Not being yourself is exhausting and it breaks you down from the inside out.
Until I really had time to start asking questions of myself and start making time to literally sit and breathe, I lost myself. It’s a really subtle shift that happens over years, but once you notice it and acknowledge it, I think it becomes easier to undo and come back to yourself. In making some space and time for myself, I was able to really connect with me again.
5. In Soulful Simplicity, you mention that “when you live or work outside of your heart there will always be a break up, a breakdown, or both.” So what does it mean to work inside of your heart?
Working inside of your heart means to do work that resonates with your heart, that you enjoy doing, that makes you feel like you are contributing in some way. In my situation, I created new work for myself as I started making these life changes.
If you’re doing something that you genuinely don’t believe in, it breaks you up inside. I’m not saying that everyone needs to quit their job and start their own career. I think we can all find meaning in our work, and maybe today that means being able to feed your family. But I don’t think we should dismiss the reality that there are other options out there if we feel stuck.
6. It’s amazing that you’ve been able to grow a soul-centered business from working inside of your heart. Do you find it hard to shut off and take time away from your business?
I struggle with it for sure, but I do make time away because I know that it benefits not only my health, but my work as well. Because I really like my work, I could spend a few more hours on it each day. However, I know that getting away from my computer, being outside, and doing other things actually fuels the work. My morning routine is a good example of this. When I don’t do it and jump right into work, by lunchtime I feel so frazzled and I end up not working in a focused way.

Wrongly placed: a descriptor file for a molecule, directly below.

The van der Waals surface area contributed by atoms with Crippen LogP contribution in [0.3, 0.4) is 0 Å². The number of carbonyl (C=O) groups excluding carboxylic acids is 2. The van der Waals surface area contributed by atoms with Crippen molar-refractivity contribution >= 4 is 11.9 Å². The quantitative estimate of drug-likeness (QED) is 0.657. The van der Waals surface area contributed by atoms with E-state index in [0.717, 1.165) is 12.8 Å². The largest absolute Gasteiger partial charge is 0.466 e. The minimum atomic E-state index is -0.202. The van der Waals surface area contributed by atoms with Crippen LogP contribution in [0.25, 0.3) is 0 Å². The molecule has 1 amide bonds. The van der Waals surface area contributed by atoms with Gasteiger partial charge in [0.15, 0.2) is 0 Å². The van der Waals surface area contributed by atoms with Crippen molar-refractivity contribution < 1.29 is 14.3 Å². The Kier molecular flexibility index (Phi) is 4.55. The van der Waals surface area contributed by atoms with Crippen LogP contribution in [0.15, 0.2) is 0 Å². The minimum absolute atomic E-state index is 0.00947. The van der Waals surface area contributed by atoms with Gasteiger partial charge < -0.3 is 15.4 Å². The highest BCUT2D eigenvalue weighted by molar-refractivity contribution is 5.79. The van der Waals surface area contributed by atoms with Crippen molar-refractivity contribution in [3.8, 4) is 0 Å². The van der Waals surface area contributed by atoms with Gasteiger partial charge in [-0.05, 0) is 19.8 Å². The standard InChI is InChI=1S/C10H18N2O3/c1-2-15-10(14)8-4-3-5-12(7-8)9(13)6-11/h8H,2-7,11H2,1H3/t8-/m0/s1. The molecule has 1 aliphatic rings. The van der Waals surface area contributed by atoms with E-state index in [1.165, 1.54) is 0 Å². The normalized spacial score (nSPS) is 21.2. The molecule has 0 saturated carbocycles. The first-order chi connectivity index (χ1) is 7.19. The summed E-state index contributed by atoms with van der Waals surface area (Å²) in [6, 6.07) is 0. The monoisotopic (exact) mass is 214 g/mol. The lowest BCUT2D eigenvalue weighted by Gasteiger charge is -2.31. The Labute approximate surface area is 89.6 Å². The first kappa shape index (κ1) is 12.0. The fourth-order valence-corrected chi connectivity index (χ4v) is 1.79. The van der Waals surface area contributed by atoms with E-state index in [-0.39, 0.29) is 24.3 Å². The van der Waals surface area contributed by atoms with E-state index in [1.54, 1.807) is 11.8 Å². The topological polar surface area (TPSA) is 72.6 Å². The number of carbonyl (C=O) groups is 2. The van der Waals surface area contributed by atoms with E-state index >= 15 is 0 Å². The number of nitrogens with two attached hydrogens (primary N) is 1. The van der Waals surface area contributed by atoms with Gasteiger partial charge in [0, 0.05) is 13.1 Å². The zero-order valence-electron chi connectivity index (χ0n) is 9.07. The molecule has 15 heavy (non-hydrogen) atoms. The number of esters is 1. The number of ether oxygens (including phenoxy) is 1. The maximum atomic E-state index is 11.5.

[Tweet “”Simplicity gives you room to love.” – @bemorewithless”]
7. You talk about how simplicity has been the way back to the people you love, the work you love, and a life that makes you smile. Can you talk a little bit about how simplicity helps you love more?
For starters, it gives you the room to love. I know we’re all doing our best and we want to be there for the people we love, but being in the same room as someone is not the same as really showing up for them. With simplicity and getting rid of the distractions, I can show up for a conversation now. Before I would be one foot out the door with my mind on my to-do list. I was never fully engaged. Now I’m not just saying I care about you or I love you. I’m saying I’m here for you. That has made my closest relationships closer, and it’s also let the ones that weren’t so close fall away.
8. You mentioned that a simple life is not the end goal. What is the end goal for you?
The end goal is to have a life. There’s a big difference between having a life and getting through life. I don’t want to get by in life or get through life. I want to have a life. I want to be in my life. I want to enjoy my life. And simplicity has done that for me. There’s so much hype around simplicity and minimalism and that it should look a certain way and it doesn’t. It’s our lives, our individual lives. The best thing is that we get to choose what that’s going to look like.
If you’re ready to start your own simplicity journey, I highly recommend picking up a copy of Courtney’s book. Soulful Simplicity: How Living with Less Can Lead to So Much More will be released on Tuesday, December 26, and you can order it on Amazon.